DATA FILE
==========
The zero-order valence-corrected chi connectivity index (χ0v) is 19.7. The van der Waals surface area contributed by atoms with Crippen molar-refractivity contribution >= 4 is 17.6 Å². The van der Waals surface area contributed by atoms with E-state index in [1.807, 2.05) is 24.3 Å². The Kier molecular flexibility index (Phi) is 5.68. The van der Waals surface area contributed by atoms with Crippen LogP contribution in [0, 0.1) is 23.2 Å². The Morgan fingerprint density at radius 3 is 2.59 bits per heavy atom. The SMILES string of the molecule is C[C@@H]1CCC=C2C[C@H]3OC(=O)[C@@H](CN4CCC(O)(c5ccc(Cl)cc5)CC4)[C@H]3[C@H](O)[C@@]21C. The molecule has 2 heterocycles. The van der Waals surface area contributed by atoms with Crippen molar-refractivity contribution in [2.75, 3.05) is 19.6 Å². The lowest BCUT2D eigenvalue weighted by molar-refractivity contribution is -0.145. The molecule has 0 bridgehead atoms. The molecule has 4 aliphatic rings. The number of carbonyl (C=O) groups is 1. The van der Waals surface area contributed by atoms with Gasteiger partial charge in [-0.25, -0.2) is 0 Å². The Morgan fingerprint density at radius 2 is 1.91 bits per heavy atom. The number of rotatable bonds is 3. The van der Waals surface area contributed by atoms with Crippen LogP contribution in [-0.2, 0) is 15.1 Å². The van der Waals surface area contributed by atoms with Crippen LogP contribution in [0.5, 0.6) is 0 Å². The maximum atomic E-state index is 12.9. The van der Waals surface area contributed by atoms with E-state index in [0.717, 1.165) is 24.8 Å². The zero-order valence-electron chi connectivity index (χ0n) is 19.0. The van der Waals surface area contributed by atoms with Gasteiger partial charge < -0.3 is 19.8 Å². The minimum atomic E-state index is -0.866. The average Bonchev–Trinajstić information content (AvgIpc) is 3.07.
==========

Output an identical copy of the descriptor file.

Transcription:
The zero-order valence-corrected chi connectivity index (χ0v) is 19.7. The van der Waals surface area contributed by atoms with Crippen molar-refractivity contribution >= 4 is 17.6 Å². The van der Waals surface area contributed by atoms with E-state index in [1.807, 2.05) is 24.3 Å². The Kier molecular flexibility index (Phi) is 5.68. The van der Waals surface area contributed by atoms with Crippen LogP contribution in [0, 0.1) is 23.2 Å². The Morgan fingerprint density at radius 3 is 2.59 bits per heavy atom. The SMILES string of the molecule is C[C@@H]1CCC=C2C[C@H]3OC(=O)[C@@H](CN4CCC(O)(c5ccc(Cl)cc5)CC4)[C@H]3[C@H](O)[C@@]21C. The molecule has 2 heterocycles. The van der Waals surface area contributed by atoms with Crippen molar-refractivity contribution in [2.75, 3.05) is 19.6 Å². The lowest BCUT2D eigenvalue weighted by molar-refractivity contribution is -0.145. The molecule has 0 bridgehead atoms. The molecule has 4 aliphatic rings. The number of carbonyl (C=O) groups is 1. The van der Waals surface area contributed by atoms with Gasteiger partial charge in [-0.25, -0.2) is 0 Å². The Morgan fingerprint density at radius 2 is 1.91 bits per heavy atom. The number of rotatable bonds is 3. The van der Waals surface area contributed by atoms with Crippen LogP contribution in [-0.2, 0) is 15.1 Å². The van der Waals surface area contributed by atoms with Crippen LogP contribution in [0.5, 0.6) is 0 Å². The maximum atomic E-state index is 12.9. The van der Waals surface area contributed by atoms with E-state index in [0.717, 1.165) is 24.8 Å². The zero-order valence-electron chi connectivity index (χ0n) is 19.0. The van der Waals surface area contributed by atoms with Gasteiger partial charge < -0.3 is 19.8 Å². The minimum atomic E-state index is -0.866. The average Bonchev–Trinajstić information content (AvgIpc) is 3.07.